from The American Heritage® Dictionary of the English Language, 4th Edition
- n. Exemption from punishment, penalty, or harm.
from Wiktionary, Creative Commons Attribution/Share-Alike License
- n. Exemption from punishment.
- n. Freedom from punishment or retribution; security from any reprisal or injurious consequences of an action, behaviour etc.
from the GNU version of the Collaborative International Dictionary of English
- n. Exemption or freedom from punishment, harm, or loss.
from The Century Dictionary and Cyclopedia
- n. Exemption from punishment or penalty.
- n. Freedom or exemption from injury, suffering, or discomfort.
from WordNet 3.0 Copyright 2006 by Princeton University. All rights reserved.
- n. exemption from punishment or loss
And the term "impunity" has been removed in every instance.
The New York-based Committee to Protect Journalists has been very vocal about the massacre and critical of what it calls impunity in the killings of journalists in the Philippines.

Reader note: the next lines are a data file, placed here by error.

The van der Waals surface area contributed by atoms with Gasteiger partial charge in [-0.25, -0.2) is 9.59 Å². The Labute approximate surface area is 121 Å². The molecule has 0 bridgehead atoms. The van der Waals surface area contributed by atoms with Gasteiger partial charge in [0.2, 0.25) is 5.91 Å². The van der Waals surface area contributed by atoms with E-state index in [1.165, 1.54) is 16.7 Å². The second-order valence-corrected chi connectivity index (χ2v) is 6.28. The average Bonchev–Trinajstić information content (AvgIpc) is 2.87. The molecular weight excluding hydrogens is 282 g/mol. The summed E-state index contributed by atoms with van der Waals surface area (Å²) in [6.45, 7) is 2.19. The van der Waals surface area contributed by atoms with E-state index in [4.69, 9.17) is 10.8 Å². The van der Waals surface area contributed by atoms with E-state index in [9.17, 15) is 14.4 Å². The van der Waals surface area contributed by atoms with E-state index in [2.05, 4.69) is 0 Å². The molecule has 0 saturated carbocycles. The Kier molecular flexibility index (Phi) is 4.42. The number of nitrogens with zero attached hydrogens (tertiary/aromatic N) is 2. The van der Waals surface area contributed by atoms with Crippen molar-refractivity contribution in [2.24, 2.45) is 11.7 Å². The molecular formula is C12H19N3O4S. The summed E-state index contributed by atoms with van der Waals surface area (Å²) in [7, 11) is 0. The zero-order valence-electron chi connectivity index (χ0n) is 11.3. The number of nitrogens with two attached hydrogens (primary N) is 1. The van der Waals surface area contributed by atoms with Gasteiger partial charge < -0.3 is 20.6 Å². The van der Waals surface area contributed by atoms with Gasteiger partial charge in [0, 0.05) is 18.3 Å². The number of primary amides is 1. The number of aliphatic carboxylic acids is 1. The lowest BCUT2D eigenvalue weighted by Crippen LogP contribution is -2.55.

The attack prompted journalists to protest against what they call the impunity that allows such attacks to take place.
The idea that the federal government would allow them to be murdered with impunity is unacceptable.
Anybody that wants to cross our borders and live here anonymously with impunity is welcome.
This week's poster child for the cop culture of impunity is Constable Mike Wasylyshen of the Edmonton Police Force, er, Service.
This criticism that Romney seems to dish out with impunity is bording on TREASON .....
Maybe you should be less of a hack and admit that a system where politicians lie with impunity is unworkable and undemocratic.
On 6 May 2002, the US government took the unprecedented step of repudiating its signature of the Rome Statute and began a worldwide campaign to weaken the Court and to obtain impunity for all US nationals from the jurisdiction of the Court.
And the fight against impunity is one of these implications.